I really like and trust my La Sportiva Crosslite trail runners and the many runs and races I’ve enjoyed with them. They’ve given me little to think or worry about on a race or run, which is an excellent point in their favor.
At this point, despite the upper durability problem, the Crosslites are on my own automatic-replacement plan. They give me few reasons to look for a new or different shoe.
The Crosslites perform as they should and excel in a variety of trail and mountain conditions (great for New Englanders with our variable weather and terrain). They have excellent traction on wet or dry terrain, are comfortable from day one, and perform well in runs and races. I love mine and strongly recommend them to other trail runners who want a good, all-around, somewhat aggressive shoe.
Uses and Conditions
Writing this review it struck me how much I do in my Crosslites. If I could only have one three-season shoe, it would likely be my Crosslites.
Run: I primarily use the Crosslites for trail running and racing in central Maine and New England. If road running in three-season conditions I use a road running shoe. When roads get slick, snowy, and/or icy, I then use the Crosslites for their superior traction.
I’ve worn three different pairs of Crosslites since the summer of 2011 for three 50K trail races and other trail and mountain races from 3K distance on up, plus regular training runs. I average 1,000 to 1,500 miles run a year (not all on trail).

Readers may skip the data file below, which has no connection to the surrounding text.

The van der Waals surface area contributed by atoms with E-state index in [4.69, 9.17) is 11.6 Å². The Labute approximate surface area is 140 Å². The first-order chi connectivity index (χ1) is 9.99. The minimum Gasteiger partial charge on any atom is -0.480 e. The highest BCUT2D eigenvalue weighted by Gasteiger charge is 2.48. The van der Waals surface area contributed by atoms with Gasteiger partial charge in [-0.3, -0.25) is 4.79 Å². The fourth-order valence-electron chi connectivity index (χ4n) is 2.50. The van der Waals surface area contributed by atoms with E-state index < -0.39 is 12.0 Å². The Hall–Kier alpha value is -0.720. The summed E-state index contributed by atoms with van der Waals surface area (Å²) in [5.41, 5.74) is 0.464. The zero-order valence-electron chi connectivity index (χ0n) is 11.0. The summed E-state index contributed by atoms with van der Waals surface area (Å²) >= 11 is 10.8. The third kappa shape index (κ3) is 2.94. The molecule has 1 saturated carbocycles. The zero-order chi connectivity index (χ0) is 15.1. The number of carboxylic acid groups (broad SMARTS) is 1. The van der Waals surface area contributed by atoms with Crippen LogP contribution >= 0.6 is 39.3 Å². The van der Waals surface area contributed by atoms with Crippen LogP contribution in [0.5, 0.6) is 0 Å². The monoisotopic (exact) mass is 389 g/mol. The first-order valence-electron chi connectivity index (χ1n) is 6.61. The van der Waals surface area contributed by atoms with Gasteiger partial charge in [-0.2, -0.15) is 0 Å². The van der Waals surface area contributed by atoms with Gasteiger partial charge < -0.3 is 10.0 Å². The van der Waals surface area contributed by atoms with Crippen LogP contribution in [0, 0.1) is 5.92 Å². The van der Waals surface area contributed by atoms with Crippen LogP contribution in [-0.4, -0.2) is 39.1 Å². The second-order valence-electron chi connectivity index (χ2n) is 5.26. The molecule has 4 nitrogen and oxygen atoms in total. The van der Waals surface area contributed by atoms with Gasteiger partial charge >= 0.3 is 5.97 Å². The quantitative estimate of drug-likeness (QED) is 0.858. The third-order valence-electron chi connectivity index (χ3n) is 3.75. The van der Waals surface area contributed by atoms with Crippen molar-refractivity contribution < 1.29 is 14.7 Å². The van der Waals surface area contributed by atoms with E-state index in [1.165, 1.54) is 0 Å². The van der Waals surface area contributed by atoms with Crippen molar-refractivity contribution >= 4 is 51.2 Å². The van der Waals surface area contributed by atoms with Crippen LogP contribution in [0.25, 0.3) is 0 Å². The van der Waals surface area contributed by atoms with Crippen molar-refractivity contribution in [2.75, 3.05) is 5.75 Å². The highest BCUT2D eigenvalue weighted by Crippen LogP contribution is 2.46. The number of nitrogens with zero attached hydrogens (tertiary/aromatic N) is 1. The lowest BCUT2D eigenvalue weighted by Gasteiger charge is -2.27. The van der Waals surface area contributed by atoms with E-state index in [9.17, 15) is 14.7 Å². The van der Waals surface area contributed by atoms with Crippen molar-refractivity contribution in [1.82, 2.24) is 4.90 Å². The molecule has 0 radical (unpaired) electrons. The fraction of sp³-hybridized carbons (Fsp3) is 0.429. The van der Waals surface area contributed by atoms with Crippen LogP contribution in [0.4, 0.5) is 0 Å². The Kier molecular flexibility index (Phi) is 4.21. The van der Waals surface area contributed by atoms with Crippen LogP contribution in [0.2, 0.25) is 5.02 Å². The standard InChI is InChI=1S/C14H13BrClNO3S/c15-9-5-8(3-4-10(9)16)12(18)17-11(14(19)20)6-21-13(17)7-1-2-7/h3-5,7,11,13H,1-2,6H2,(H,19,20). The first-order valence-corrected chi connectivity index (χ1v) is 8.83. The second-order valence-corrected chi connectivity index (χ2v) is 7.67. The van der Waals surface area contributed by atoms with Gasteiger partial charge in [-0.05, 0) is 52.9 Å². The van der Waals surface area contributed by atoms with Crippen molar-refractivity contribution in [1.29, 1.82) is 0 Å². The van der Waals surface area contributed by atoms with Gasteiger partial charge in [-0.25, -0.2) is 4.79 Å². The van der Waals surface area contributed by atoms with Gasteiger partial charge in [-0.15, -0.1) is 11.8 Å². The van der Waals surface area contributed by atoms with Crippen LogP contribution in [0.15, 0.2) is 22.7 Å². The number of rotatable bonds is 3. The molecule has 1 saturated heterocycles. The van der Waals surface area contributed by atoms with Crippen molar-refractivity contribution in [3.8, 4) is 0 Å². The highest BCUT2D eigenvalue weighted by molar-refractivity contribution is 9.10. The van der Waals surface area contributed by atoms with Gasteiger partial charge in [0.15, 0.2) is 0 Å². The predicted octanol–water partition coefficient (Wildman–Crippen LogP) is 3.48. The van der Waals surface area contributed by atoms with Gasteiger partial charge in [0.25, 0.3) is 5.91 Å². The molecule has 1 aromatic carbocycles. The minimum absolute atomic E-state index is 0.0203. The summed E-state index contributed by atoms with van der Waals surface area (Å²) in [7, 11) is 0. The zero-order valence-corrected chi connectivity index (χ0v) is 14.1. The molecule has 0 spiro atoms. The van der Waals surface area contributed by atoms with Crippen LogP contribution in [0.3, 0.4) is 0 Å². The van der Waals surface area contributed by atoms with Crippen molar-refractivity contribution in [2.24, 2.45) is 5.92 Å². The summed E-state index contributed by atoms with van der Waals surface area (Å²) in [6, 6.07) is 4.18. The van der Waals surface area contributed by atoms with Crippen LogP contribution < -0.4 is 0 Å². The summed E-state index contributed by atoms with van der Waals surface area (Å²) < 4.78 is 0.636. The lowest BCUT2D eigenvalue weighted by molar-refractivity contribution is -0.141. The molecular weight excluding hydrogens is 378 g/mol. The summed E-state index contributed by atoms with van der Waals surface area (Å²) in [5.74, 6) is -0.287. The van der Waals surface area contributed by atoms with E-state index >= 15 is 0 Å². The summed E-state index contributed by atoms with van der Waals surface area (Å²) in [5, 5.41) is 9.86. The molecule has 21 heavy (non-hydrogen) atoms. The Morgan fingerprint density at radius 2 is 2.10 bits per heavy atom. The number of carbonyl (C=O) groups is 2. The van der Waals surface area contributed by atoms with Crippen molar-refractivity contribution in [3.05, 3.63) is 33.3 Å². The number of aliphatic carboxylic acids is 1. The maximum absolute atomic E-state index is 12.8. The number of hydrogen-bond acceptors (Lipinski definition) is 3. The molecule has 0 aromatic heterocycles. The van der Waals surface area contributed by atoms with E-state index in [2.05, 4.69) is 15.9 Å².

Crosslites—Good for 5K trail race.
Crosslites—Good for 50K trail race.
Hike: I also use the Crosslites as my light and fast hikers here in New England, and on trips. They work well for me as a light-and-fast hiker, but if you’re on overly rough and rocky trails (like New Hampshire’s Presidentials or Whites) you will feel rocks underfoot by the end of the day and may prefer something sturdier with more cushion. That said, the next time I do a one-day Presi Traverse, I would consider using these shoes.
If taking only one pair of shoes on a trip, it would be the Crosslites. They’ve been my shoes of choice for family camping-hiking-exploring trips to National Parks. I can run virtually anything with them, plus hike and walk in them. I find them very versatile.
Other: I got a mountain bike this year and also use the Crosslite when mountain biking on local trails (until I graduate to clip-less pedals). I also wear my older Crosslites around town. I like their looks and think they look sporty, but not too flashy for casual use. For what it’s worth, I’ve had people comment on their looks and style (“Those are cool!”).
Source: bought it new
Price Paid: Retail 4x